Every spring, I help review talk proposals for !!Con, a conference of ten-minute talks about the joy, excitement and surprise of computing. Because distilling an interesting topic into ten minutes of material is hard, we ask prospective speakers to provide a timeline as part of their talk proposal, explaining how they plan to use their ten minutes of stage time. The timeline helps us make sure that the speaker understands the talk format, and that they’ve put some thought into what they’ll cover in their talk and how they’re going to fit the material into the allotted time.
We get a lot of talk proposals, so in order for a proposal to be competitive for acceptance, it needs to have a decent timeline, and a really good timeline can push a borderline proposal into the “accept” category. Conversely, a bad timeline can kill an otherwise promising talk proposal. So, this post is advice for people submitting talk proposals to !!Con (or, potentially, other conferences that also ask for timelines) about how to write a timeline that will make your talk proposal the best it can be.
Update (July 19, 2017): As it turns out, someone just told me that they used this advice in this post to improve a talk proposal that they had submitted to another conference and had been asked to revise and resubmit. They said that writing a timeline turned out to be a good way to rethink the proposal (even though the conference hadn’t explicitly asked for one), and that the proposal was subsequently accepted! So, the advice in this post might be more widely applicable than I thought.
What not to do
A good way to get your talk proposal rejected at !!Con is to fill in the timeline field on our talk proposal form with something that isn’t really a timeline at all. Although there’s a separate form field for an abstract (that is, the description of a talk that will appear publicly on our speakers page and is intended to advertise the talk), we always seem to get some talk proposals where the so-called timeline is just another abstract. In fact, we’ve even gotten talk proposals where the timeline is just a copy-pasted part of the abstract!
Here’s an example of a so-called timeline that really isn’t:
In this talk, we’ll cover X, Y, and finally Z. Along the way, we’ll gain some insights about Q and even touch on R. Aficionados of S and T will appreciate this talk.
This kind of “timeline” might explain what the talk is about and how it will flow, but it doesn’t offer any information on how the speaker will allocate the available time for various parts of the talk. Moreover, submitting a timeline that looks like this indicates that the talk proposal author has misunderstood what the timeline component of a talk proposal is for. Unlike an abstract, a timeline should not be written as though it’s going to eventually be published on our website as a way to attract people to the talk. Instead, it’s intended just for the people who are reviewing talk proposals to read, and calls for a different kind of voice than an abstract.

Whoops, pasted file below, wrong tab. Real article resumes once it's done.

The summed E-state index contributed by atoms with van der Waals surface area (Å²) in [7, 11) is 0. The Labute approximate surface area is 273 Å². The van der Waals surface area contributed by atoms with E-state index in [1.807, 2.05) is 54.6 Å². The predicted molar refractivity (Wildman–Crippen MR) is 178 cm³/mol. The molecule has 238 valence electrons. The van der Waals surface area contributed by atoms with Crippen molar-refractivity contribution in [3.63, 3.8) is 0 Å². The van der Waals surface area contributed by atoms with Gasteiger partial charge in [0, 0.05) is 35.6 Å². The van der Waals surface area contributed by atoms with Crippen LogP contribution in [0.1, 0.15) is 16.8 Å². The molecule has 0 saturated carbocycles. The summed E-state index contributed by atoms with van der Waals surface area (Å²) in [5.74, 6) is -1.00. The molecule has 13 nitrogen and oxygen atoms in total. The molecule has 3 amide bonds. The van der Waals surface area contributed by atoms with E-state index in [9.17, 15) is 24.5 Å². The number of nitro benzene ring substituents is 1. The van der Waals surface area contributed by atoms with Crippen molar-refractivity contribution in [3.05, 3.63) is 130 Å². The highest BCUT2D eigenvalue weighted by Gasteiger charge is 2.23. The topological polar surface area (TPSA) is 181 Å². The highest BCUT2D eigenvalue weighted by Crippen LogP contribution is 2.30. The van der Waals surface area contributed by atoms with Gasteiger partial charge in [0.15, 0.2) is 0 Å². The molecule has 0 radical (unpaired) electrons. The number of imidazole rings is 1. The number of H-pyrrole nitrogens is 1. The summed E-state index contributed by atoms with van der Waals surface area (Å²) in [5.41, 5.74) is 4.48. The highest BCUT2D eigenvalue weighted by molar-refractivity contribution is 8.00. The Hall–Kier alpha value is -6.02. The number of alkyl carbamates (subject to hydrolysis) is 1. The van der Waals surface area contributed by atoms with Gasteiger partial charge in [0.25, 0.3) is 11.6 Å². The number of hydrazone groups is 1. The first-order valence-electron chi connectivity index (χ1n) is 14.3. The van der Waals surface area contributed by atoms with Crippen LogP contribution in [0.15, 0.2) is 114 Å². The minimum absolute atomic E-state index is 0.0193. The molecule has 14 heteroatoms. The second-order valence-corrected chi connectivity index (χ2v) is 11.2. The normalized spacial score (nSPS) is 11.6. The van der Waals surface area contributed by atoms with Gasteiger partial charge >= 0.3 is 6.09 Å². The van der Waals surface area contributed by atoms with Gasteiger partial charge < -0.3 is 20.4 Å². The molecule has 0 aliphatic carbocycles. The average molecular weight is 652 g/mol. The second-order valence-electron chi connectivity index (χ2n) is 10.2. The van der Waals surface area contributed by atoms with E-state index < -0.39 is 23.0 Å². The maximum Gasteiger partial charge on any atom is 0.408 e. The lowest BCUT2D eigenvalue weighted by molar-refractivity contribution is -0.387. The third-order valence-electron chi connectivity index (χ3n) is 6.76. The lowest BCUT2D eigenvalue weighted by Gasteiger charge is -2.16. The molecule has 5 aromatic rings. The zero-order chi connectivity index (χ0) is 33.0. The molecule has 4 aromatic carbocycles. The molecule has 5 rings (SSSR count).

Then there are so-called timelines that look more or less like this:
- Introduction (1 min)
- Main content of talk (8 min)
- Conclusion (1 min)
That looks ridiculous, but believe it or not, we’ve actually received submissions with timelines that have even less detail than that!
Finally, here’s a timeline (heavily edited from one that was part of a real submission) that’s not terrible, but still not great:
I’ll introduce Z and talk about how it’s used. Then I’ll dig into the internals of Z. This will take a few minutes to explain, because the frobnicator is complicated. I’ll use either A or B as a toy example to illustrate the ideas (I haven’t decided which yet). At the end I’ll take about 90 seconds to show a real-world example, most likely either C or D.
This timeline is pretty short and skimpy on details, and it makes it sound like the speaker hasn’t entirely thought through what they’re going to cover; it doesn’t leave the reviewers feeling confident that the speaker will use the time well. A borderline talk proposal would most likely be rejected if the timeline looked like this — which is a shame, because there could well be a great talk hiding behind this lackluster timeline. An amazing abstract could be enough to save such a talk proposal from rejection, but instead of putting yourself on the hook to write an amazing abstract, why not write a better timeline?
What to do: some examples of good timelines
Okay, so what does a better timeline look like? There isn’t one right way to write a timeline, so instead of trying to give universally applicable advice, I’ll share a few examples of good timelines that were submitted along with accepted talk proposals this year. All of these are shared with the speaker’s permission.